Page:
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RE: Spinosaur crests & sails




-----Original Message-----
From: owner-dinosaur@usc.edu [mailto:owner-dinosaur@usc.edu]On Behalf Of
Marco Mendez
Sent: Wednesday, May 30, 2001 7:49 PM
To: dino.hunter@home.com
Cc: dinosaur@usc.edu
Subject: RE: Spinosaur crests & sails

I wrote:
> >>About the crest, the crest is not so big on all spinosaurs, a long,
low crest (or part of it) can be seen in Taquet et Russell (1998) in
their description of _Cristatusaurus lapparenti_, I know this might be
a
 syno0nym to _S. tenerensis_, but that is another argument. Anyway, an
articulated premaxilla and maxilla are referred to _S. maroccanus_,
a possible junior synonym to _Spinosaurus aegyptacus_, but indeed a
spinosaurine.<<

Tracy Ford wrote:
>> I disagree. I've done some research on this and IMHO _S. aegyptacus_
 had a much shorter and taller skull than _S. maroccanus_.<<<

Sereno et al. (1998) suggests that all spinosaur material from North
Africa from albian- Cenomian- age rocks is to be reffered to S. aegytpciaus.
I have seen both the illustrations of the dentary of
_S. aegypticus_ and _S. maroccanus_. S. maroccanus has a long, low narrow
premaxilla + maxilla. S. aegytiacus seems to be long and narrow.
I am not very sure of the sizes of both, I know they're big. It may be
possible they are the same species but both specimens are at different
stages of growth. (I have discussed this before, and my conclusion was:
we'll find out when a rather complete S aegytpcus is found, or a lower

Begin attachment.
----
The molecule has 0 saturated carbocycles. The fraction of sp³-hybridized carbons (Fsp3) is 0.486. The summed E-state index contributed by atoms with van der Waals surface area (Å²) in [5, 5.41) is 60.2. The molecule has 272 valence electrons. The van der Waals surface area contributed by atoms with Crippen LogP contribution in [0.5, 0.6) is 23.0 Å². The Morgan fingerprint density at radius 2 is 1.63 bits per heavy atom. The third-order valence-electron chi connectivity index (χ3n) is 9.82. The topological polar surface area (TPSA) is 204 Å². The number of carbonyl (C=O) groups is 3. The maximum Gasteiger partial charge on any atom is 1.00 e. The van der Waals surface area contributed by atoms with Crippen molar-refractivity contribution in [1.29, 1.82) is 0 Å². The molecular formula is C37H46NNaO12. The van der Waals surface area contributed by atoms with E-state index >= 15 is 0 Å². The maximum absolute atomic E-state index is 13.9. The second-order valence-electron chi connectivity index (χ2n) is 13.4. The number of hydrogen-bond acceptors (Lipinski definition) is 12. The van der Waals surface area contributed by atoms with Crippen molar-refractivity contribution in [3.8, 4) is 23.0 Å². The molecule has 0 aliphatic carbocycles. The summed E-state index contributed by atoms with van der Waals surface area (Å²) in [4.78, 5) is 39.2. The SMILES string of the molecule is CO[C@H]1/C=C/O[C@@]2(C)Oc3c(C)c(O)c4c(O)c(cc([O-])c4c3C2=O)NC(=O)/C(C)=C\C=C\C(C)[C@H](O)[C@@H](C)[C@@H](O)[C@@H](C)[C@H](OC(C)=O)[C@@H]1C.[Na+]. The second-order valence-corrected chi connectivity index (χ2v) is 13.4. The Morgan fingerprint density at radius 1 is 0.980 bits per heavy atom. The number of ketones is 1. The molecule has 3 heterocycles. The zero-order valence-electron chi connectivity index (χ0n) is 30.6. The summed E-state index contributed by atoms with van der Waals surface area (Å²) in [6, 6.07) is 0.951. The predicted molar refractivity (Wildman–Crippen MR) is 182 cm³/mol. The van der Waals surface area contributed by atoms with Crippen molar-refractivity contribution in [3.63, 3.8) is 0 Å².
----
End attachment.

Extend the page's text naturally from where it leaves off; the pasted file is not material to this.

jaw with the upper jaws of S. maroccanus.
Sereno et al. say that the proportions and adddtional material are
questionable.
Thus, they refer to _S. maroccanus_ as a nomen dubium.<<

I still disagree with Sereno et al, (1998). S. maroccanus has a long
premaxilla and maxilla. Both have nearly a level lower edge. There is a
dentary tip at NMC which I photographed and the dorsal edge is also nearly
straight. Both would go well together.

S. aegypticus has a bulge at the distal end of the dentary. The premaxilla
would have followed this bulge downward and look similar to Suchimimus in
that respect. The dentary in S. aegyptics is short and IMHO would have also
have had a shorter skull than S. maroccanus.

There is a new dentary of S. aegypticus (as I posted before) that is nearly
identical to the type. So in Morocco both S. aegypticus and S. maroccanus
lived together. I don't think they are growth stages because both are
basically of the same size.

One day when I get time I'll do a new illustration of both.

Tracy L. Ford
P. O. Box 1171
Poway Ca  92074